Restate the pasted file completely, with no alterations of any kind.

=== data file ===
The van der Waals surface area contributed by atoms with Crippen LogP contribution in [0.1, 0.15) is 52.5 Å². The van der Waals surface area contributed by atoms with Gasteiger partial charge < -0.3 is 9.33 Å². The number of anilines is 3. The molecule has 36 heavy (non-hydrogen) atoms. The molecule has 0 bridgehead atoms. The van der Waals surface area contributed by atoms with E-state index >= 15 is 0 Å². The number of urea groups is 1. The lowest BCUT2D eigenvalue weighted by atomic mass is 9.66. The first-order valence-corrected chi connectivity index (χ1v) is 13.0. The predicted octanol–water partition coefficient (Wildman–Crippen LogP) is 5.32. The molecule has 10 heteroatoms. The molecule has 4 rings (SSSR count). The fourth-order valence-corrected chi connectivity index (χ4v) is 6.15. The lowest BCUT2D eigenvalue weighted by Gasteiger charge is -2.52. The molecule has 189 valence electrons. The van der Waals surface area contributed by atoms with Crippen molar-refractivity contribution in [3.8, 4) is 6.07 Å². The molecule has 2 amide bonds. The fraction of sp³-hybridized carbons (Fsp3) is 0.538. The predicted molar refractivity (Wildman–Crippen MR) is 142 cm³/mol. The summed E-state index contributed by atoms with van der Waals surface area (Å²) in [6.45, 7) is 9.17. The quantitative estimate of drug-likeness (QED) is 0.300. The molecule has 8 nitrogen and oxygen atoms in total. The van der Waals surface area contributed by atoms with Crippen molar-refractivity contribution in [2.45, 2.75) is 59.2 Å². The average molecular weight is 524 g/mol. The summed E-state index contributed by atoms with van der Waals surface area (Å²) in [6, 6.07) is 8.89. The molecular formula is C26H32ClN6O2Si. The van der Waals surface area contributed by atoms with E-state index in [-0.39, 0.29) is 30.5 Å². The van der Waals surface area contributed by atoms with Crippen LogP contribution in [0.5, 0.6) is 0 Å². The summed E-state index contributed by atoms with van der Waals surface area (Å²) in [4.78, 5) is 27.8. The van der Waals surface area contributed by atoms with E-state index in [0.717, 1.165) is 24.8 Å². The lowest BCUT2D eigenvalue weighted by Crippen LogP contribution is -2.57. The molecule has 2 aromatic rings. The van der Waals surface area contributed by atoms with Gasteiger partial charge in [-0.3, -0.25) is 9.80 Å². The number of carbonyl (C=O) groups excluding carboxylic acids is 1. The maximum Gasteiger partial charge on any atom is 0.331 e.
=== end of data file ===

The van der Waals surface area contributed by atoms with Crippen LogP contribution in [0.1, 0.15) is 52.5 Å². The van der Waals surface area contributed by atoms with Gasteiger partial charge < -0.3 is 9.33 Å². The number of anilines is 3. The molecule has 36 heavy (non-hydrogen) atoms. The molecule has 0 bridgehead atoms. The van der Waals surface area contributed by atoms with E-state index >= 15 is 0 Å². The number of urea groups is 1. The lowest BCUT2D eigenvalue weighted by atomic mass is 9.66. The first-order valence-corrected chi connectivity index (χ1v) is 13.0. The predicted octanol–water partition coefficient (Wildman–Crippen LogP) is 5.32. The molecule has 10 heteroatoms. The molecule has 4 rings (SSSR count). The fourth-order valence-corrected chi connectivity index (χ4v) is 6.15. The lowest BCUT2D eigenvalue weighted by Gasteiger charge is -2.52. The molecule has 189 valence electrons. The van der Waals surface area contributed by atoms with Crippen molar-refractivity contribution in [3.8, 4) is 6.07 Å². The molecule has 2 amide bonds. The fraction of sp³-hybridized carbons (Fsp3) is 0.538. The predicted molar refractivity (Wildman–Crippen MR) is 142 cm³/mol. The summed E-state index contributed by atoms with van der Waals surface area (Å²) in [6.45, 7) is 9.17. The quantitative estimate of drug-likeness (QED) is 0.300. The molecule has 8 nitrogen and oxygen atoms in total. The van der Waals surface area contributed by atoms with Crippen molar-refractivity contribution in [2.45, 2.75) is 59.2 Å². The average molecular weight is 524 g/mol. The summed E-state index contributed by atoms with van der Waals surface area (Å²) in [6, 6.07) is 8.89. The molecular formula is C26H32ClN6O2Si. The van der Waals surface area contributed by atoms with E-state index in [-0.39, 0.29) is 30.5 Å². The van der Waals surface area contributed by atoms with Crippen LogP contribution in [0.5, 0.6) is 0 Å². The summed E-state index contributed by atoms with van der Waals surface area (Å²) in [4.78, 5) is 27.8. The van der Waals surface area contributed by atoms with E-state index in [0.717, 1.165) is 24.8 Å². The lowest BCUT2D eigenvalue weighted by Crippen LogP contribution is -2.57. The molecule has 2 aromatic rings. The van der Waals surface area contributed by atoms with Gasteiger partial charge in [-0.3, -0.25) is 9.80 Å². The number of carbonyl (C=O) groups excluding carboxylic acids is 1. The maximum Gasteiger partial charge on any atom is 0.331 e.